Craig Thompson, Lewis Cantley, Steven McKnight, Michael Bishop and Eugene Fine discuss with other speakers and delegates at the second Metabolism Diet and Disease conference, held in Washington DC in May 2014, whether cancer can be prevented by diet, what the evidence is, and what research on metabolism and cancer has told us so far. …

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Rice University: New tactic targets brain tumors

Drugs that target insulin pathways to slow or stop the growth of brain tumors are going in the right direction but appear to be on the wrong track, according to new research at Rice University.  

Cambridge University: Killer T Cell: The Cancer Assassin

How does a Killer T Cell Kill its target? Our new film captures the behaviour of cytotoxic T cells – the body’s ‘serial killers’ – as they hunt down and eliminate cancer cells before moving on to their next target.  

HBO: VICE | Killing Cancer Debrief

“My life, like most people’s, has been negatively affected by cancer, and the thought of my young children living in an age where this is no longer humanity’s No. 1 health fear was simply overpowering.” – Shane Smith  

Tal Danino: We can use bacteria to detect cancer (and maybe treat it)

Liver cancer is one of the most difficult cancers to detect, but synthetic biologist Tal Danino had a left-field thought: What if we could create a probiotic, edible bacteria that was “programmed” to find liver tumors? His insight exploits something we’re just beginning to understand about bacteria: their power of quorum sensing, or doing something …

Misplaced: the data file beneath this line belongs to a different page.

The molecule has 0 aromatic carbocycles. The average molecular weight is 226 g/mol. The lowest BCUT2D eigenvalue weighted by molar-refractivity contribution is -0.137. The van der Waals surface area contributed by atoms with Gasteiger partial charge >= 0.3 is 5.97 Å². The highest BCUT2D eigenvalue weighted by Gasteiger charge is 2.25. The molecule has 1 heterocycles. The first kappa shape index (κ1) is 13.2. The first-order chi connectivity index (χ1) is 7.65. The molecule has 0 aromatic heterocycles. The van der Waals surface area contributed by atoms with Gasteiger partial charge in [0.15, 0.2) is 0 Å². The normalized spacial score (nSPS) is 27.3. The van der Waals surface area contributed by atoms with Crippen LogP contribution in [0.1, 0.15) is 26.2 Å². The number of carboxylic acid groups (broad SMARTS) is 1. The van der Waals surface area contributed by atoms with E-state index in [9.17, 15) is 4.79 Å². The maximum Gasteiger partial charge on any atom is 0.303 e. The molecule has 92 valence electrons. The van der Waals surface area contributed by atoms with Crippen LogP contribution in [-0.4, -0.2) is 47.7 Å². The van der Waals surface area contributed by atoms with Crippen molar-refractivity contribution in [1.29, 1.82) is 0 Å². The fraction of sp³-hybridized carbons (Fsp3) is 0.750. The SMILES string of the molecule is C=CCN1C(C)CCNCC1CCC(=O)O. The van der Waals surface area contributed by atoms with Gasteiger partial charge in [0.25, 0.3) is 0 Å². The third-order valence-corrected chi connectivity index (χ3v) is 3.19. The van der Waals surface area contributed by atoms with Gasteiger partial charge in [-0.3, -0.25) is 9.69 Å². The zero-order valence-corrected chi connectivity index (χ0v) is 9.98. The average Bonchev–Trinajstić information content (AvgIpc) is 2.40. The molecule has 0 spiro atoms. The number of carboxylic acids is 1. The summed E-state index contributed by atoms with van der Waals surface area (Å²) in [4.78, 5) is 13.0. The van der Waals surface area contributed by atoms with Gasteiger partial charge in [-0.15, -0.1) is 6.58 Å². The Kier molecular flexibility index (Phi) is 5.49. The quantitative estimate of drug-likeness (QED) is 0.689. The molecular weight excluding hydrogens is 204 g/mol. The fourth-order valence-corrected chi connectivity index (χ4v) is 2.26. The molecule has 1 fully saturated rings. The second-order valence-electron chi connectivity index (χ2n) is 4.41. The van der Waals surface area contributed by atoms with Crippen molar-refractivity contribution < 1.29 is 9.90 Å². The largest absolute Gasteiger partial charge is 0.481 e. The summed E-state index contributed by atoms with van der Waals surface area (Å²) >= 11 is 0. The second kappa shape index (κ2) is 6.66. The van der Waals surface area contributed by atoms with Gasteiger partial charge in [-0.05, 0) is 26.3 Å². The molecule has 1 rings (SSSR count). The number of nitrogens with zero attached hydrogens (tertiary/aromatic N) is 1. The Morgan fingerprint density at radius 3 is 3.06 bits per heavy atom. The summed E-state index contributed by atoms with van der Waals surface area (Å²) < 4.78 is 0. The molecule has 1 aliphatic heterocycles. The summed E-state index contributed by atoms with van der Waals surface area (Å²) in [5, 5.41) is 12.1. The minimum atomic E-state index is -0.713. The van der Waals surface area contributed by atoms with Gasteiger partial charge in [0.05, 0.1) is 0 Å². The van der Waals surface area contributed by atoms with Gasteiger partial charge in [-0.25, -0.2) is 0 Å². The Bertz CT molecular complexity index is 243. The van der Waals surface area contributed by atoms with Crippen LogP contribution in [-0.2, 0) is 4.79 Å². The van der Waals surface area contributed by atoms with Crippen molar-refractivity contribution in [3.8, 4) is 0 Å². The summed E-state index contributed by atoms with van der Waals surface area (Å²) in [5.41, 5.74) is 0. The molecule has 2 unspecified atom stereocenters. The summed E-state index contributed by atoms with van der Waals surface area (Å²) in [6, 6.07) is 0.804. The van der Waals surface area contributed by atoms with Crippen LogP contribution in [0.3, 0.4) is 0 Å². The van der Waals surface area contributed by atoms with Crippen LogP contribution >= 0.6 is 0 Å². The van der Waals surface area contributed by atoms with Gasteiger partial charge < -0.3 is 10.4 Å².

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MIT: Detecting rare cancer cells with sound waves

A team of engineers from MIT, Penn State University, and Carnegie Mellon University is developing a novel way to isolate rare circulating tumor cells using sound waves to separate them from blood cells.  

Mayo Clinic: Measles Virus as a Cancer Fighter

A medical first — a woman with an incurable form of cancer has had all signs of living cancer cells eradicated from her body for at least 6 months. What’s more, it was accomplished in a single treatment. And the magic potion — was the measles virus. For more information or to schedule an appointment, …

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Cambridge University: PARP-inhibitors | A New Generation of Cancer Drugs

First of new generation of cancer drugs granted European approval A new drug for ovarian cancer, developed by researchers at the University of Cambridge and AstraZeneca, has become the first of new class of drugs, known as PARP-inhibitors, to be granted approval anywhere in the world. The drug, Lynparza, has been granted Marketing Authorisation from …

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The Aspen Institute: Curing Cancer | How Close are We?

A conversation on the past, present and what the future holds for battling disease. With billions of dollars being spent in research and development each year, with thousands of grassroots and fundraising events focused on curing cancer being held each year, with science and technology rapidly evolving in every part of our lives, many Americans, …

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Jorge Soto: The future of early cancer detection?

Along with a crew of technologists and scientists, Jorge Soto is developing a simple, noninvasive, open-source test that looks for early signs of multiple forms of cancer. Onstage at TEDGlobal 2014, he demonstrates a working prototype of the mobile platform for the first time.  

Lawrence Fong: Harnessing the Immune System for Cancer Treatment

Dr. Lawrence Fong studies the interaction between the immune system and cancer which contributes to development of potential vaccine and immunotherapeutic strategies to treat cancer.